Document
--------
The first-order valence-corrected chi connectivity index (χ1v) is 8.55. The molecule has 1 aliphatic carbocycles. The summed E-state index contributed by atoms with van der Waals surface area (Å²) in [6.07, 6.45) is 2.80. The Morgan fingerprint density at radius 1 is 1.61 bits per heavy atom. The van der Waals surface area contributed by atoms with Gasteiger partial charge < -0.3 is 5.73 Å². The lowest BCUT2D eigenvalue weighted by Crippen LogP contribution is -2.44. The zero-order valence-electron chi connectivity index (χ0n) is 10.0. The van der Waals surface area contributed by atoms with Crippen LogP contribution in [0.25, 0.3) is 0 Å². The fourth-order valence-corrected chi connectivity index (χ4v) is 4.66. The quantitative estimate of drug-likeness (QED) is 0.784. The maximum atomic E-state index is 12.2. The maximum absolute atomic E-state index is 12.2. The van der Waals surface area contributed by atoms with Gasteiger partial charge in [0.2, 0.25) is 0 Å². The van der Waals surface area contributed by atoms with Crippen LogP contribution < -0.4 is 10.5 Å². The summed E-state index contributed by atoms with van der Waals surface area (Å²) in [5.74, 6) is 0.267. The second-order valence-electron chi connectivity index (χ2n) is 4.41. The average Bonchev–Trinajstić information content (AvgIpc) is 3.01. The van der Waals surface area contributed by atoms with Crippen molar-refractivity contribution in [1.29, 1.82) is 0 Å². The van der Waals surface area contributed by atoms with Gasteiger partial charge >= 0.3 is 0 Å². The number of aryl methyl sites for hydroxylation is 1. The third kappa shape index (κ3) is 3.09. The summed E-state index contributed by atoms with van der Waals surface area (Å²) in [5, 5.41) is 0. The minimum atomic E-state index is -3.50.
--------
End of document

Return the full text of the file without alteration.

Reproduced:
The first-order valence-corrected chi connectivity index (χ1v) is 8.55. The molecule has 1 aliphatic carbocycles. The summed E-state index contributed by atoms with van der Waals surface area (Å²) in [6.07, 6.45) is 2.80. The Morgan fingerprint density at radius 1 is 1.61 bits per heavy atom. The van der Waals surface area contributed by atoms with Gasteiger partial charge < -0.3 is 5.73 Å². The lowest BCUT2D eigenvalue weighted by Crippen LogP contribution is -2.44. The zero-order valence-electron chi connectivity index (χ0n) is 10.0. The van der Waals surface area contributed by atoms with Crippen LogP contribution in [0.25, 0.3) is 0 Å². The fourth-order valence-corrected chi connectivity index (χ4v) is 4.66. The quantitative estimate of drug-likeness (QED) is 0.784. The maximum atomic E-state index is 12.2. The maximum absolute atomic E-state index is 12.2. The van der Waals surface area contributed by atoms with Gasteiger partial charge in [0.2, 0.25) is 0 Å². The van der Waals surface area contributed by atoms with Crippen LogP contribution < -0.4 is 10.5 Å². The summed E-state index contributed by atoms with van der Waals surface area (Å²) in [5.74, 6) is 0.267. The second-order valence-electron chi connectivity index (χ2n) is 4.41. The average Bonchev–Trinajstić information content (AvgIpc) is 3.01. The van der Waals surface area contributed by atoms with Crippen molar-refractivity contribution in [1.29, 1.82) is 0 Å². The van der Waals surface area contributed by atoms with Gasteiger partial charge >= 0.3 is 0 Å². The number of aryl methyl sites for hydroxylation is 1. The third kappa shape index (κ3) is 3.09. The summed E-state index contributed by atoms with van der Waals surface area (Å²) in [5, 5.41) is 0. The minimum atomic E-state index is -3.50.